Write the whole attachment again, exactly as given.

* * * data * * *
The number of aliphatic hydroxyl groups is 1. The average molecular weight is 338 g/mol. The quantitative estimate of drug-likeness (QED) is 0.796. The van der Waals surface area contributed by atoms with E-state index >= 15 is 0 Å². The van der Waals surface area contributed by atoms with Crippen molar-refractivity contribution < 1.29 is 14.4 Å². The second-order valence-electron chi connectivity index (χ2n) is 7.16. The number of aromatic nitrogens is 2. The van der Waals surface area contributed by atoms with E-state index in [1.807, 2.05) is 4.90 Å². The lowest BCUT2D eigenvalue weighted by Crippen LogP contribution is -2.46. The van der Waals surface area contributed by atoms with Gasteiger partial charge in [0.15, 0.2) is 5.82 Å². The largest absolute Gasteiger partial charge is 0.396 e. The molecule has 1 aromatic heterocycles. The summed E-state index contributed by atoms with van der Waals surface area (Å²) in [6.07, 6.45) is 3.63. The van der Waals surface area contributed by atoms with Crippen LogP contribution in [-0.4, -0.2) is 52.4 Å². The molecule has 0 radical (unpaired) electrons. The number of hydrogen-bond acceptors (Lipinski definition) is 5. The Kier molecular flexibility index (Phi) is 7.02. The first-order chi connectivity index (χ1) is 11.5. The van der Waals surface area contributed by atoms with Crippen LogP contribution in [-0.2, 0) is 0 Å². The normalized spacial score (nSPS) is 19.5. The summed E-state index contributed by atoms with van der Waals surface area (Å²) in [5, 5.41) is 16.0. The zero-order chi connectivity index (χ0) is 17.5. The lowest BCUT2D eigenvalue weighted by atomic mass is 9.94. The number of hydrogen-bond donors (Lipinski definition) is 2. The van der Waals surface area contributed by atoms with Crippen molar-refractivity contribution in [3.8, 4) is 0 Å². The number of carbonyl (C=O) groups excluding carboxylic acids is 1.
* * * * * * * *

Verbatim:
The number of aliphatic hydroxyl groups is 1. The average molecular weight is 338 g/mol. The quantitative estimate of drug-likeness (QED) is 0.796. The van der Waals surface area contributed by atoms with E-state index >= 15 is 0 Å². The van der Waals surface area contributed by atoms with Crippen molar-refractivity contribution < 1.29 is 14.4 Å². The second-order valence-electron chi connectivity index (χ2n) is 7.16. The number of aromatic nitrogens is 2. The van der Waals surface area contributed by atoms with E-state index in [1.807, 2.05) is 4.90 Å². The lowest BCUT2D eigenvalue weighted by Crippen LogP contribution is -2.46. The van der Waals surface area contributed by atoms with Gasteiger partial charge in [0.15, 0.2) is 5.82 Å². The largest absolute Gasteiger partial charge is 0.396 e. The molecule has 1 aromatic heterocycles. The summed E-state index contributed by atoms with van der Waals surface area (Å²) in [6.07, 6.45) is 3.63. The van der Waals surface area contributed by atoms with Crippen LogP contribution in [-0.4, -0.2) is 52.4 Å². The molecule has 0 radical (unpaired) electrons. The number of hydrogen-bond acceptors (Lipinski definition) is 5. The Kier molecular flexibility index (Phi) is 7.02. The first-order chi connectivity index (χ1) is 11.5. The van der Waals surface area contributed by atoms with Crippen LogP contribution in [-0.2, 0) is 0 Å². The normalized spacial score (nSPS) is 19.5. The summed E-state index contributed by atoms with van der Waals surface area (Å²) in [5, 5.41) is 16.0. The zero-order chi connectivity index (χ0) is 17.5. The lowest BCUT2D eigenvalue weighted by atomic mass is 9.94. The number of hydrogen-bond donors (Lipinski definition) is 2. The van der Waals surface area contributed by atoms with Crippen molar-refractivity contribution in [3.8, 4) is 0 Å². The number of carbonyl (C=O) groups excluding carboxylic acids is 1.